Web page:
Whatever people think of raccoons that are viewed by many as urban pests, few would deny the little buggers are pretty cute as babies.
If you don’t like them, think of that the next time they get in your trash or scratch up your lawn looking for grubs. If you love all creatures great and small, revel in these accompanying pictures captured by Washington State University photographer Henry Moore Jr. and Lenny Frasure of Clarkston.
They are a rare look at a life stage that is mostly hidden from human eyes. They were made possible by a rash of abandoned and kidnapped baby raccoons that ended up at WSU’s College of Veterinary Medicine this summer. The school serves as the only licensed wildlife rehabilitation facility authorized to handle raccoons in Whitman County.
Nickol Finch, associate veterinarian and head of exotics and wildlife at the school, was tasked with raising and eventually releasing two sets of raccoons. She said the school routinely gets raccoons given to it. They often end up there after being abandoned in some manner or being “kidnapped” by well-meaning folks who find them and assume their parents are not around. In most cases of people finding seemingly abandoned baby wild animals, Finch said the mothers are often nearby but stay hidden because they are afraid of people.
“They are cute little fuzzy things. People think there is something wrong with them or find them alone and decide the parents just left,” she said. “They are usually mistaken about that and with all of the wild babies. That is three quarters of what I do every spring — telling people to ‘Put them back.’ ”
Working with others at the school, Finch bottle fed and raised the raccoons until they could be switched to solid food and weighed about a pound and a half. The feeding and other care is good experience for vet students who will eventually have to do the same with kittens or puppies.
When the animals were old enough and no longer needed near round-the-clock care, she contacted Mark Heuett, who allowed her to construct a temporary enclosure on his property on Harlow Ridge near Cloverland. There she continued to care for the animals in a process known as hacking where they remain protected but their contact with humans is limited so they can eventually be released.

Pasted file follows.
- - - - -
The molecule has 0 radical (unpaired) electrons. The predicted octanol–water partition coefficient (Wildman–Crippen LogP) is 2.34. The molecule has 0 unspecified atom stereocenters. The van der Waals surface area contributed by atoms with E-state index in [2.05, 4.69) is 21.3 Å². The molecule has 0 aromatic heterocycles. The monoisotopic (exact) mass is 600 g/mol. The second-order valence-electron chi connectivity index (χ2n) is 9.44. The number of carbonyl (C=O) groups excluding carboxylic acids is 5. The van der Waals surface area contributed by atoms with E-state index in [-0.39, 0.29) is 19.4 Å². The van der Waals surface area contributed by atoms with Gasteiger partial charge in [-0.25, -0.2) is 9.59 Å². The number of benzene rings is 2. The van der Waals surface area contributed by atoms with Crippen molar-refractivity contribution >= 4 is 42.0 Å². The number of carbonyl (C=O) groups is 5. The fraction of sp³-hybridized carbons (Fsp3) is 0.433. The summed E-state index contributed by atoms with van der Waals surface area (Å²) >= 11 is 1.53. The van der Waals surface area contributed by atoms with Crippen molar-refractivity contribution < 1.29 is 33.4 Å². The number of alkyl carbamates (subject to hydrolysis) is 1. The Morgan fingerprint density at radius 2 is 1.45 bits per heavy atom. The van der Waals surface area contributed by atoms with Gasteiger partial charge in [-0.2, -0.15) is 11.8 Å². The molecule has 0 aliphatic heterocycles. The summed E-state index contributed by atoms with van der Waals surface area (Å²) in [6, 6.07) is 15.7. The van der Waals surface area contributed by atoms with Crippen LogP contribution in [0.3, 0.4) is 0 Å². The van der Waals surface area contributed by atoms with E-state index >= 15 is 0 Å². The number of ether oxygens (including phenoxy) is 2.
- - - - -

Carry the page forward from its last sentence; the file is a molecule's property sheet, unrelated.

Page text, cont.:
“You can’t just raise them and turn them loose all at once. You have to teach them how to survive,” she said.
Finch, who lives in Clarkston, traveled to the site every day to feed them. One group was at the site for about six weeks and another for four weeks. The animals became somewhat accustomed to her presence but still were wary if she got too close. When others visited the site, the animals scattered.
“As long as I was on my side (of the enclosure) and they were on their’s they were fine,” she said.
Raising the raccoons to be afraid of humans is part of the goal. That way they are more likely to survive once they are released.
One batch was released in late summer and the other around Halloween. As far as Finch knows, the animals are doing well now in the wild, but there is no way to be sure.
“I haven’t seen any dead raccoons up there, so I’m hoping,” she said.
Why bother rescuing and rehabilitating animals like raccoons that some consider a nuisance? Finch said they deserve a shot, especially those that are plucked from the wild.
“It’s not their fault they were born raccoons. Most of the time we get them in here because of people,” she said. “People stole them or hit their mom with a car or something like that.”
“It was kind of what I was made to do. There are days I hate my job, but I can’t imagine doing anything else,” she said.
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